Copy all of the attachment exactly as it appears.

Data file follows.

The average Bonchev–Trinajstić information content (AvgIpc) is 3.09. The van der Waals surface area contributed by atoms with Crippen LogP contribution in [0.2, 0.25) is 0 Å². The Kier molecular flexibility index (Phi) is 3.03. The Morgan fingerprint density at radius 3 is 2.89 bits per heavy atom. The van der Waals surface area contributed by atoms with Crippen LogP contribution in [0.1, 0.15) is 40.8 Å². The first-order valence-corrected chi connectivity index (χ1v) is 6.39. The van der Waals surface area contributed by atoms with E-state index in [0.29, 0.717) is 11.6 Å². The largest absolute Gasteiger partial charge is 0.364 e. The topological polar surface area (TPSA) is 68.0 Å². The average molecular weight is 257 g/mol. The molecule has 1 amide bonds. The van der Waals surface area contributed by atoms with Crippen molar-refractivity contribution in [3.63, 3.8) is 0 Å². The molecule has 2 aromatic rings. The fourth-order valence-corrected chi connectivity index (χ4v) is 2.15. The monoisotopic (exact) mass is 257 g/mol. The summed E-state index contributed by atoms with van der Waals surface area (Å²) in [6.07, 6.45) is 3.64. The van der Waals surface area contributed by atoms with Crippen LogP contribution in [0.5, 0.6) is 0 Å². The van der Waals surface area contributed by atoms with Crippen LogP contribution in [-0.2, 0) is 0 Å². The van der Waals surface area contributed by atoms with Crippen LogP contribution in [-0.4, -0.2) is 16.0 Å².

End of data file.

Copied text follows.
The average Bonchev–Trinajstić information content (AvgIpc) is 3.09. The van der Waals surface area contributed by atoms with Crippen LogP contribution in [0.2, 0.25) is 0 Å². The Kier molecular flexibility index (Phi) is 3.03. The Morgan fingerprint density at radius 3 is 2.89 bits per heavy atom. The van der Waals surface area contributed by atoms with Crippen LogP contribution in [0.1, 0.15) is 40.8 Å². The first-order valence-corrected chi connectivity index (χ1v) is 6.39. The van der Waals surface area contributed by atoms with E-state index in [0.29, 0.717) is 11.6 Å². The largest absolute Gasteiger partial charge is 0.364 e. The topological polar surface area (TPSA) is 68.0 Å². The average molecular weight is 257 g/mol. The molecule has 1 amide bonds. The van der Waals surface area contributed by atoms with Crippen molar-refractivity contribution in [3.63, 3.8) is 0 Å². The molecule has 2 aromatic rings. The fourth-order valence-corrected chi connectivity index (χ4v) is 2.15. The monoisotopic (exact) mass is 257 g/mol. The summed E-state index contributed by atoms with van der Waals surface area (Å²) in [6.07, 6.45) is 3.64. The van der Waals surface area contributed by atoms with Crippen LogP contribution in [0.5, 0.6) is 0 Å². The van der Waals surface area contributed by atoms with Crippen LogP contribution in [-0.2, 0) is 0 Å². The van der Waals surface area contributed by atoms with Crippen LogP contribution in [-0.4, -0.2) is 16.0 Å².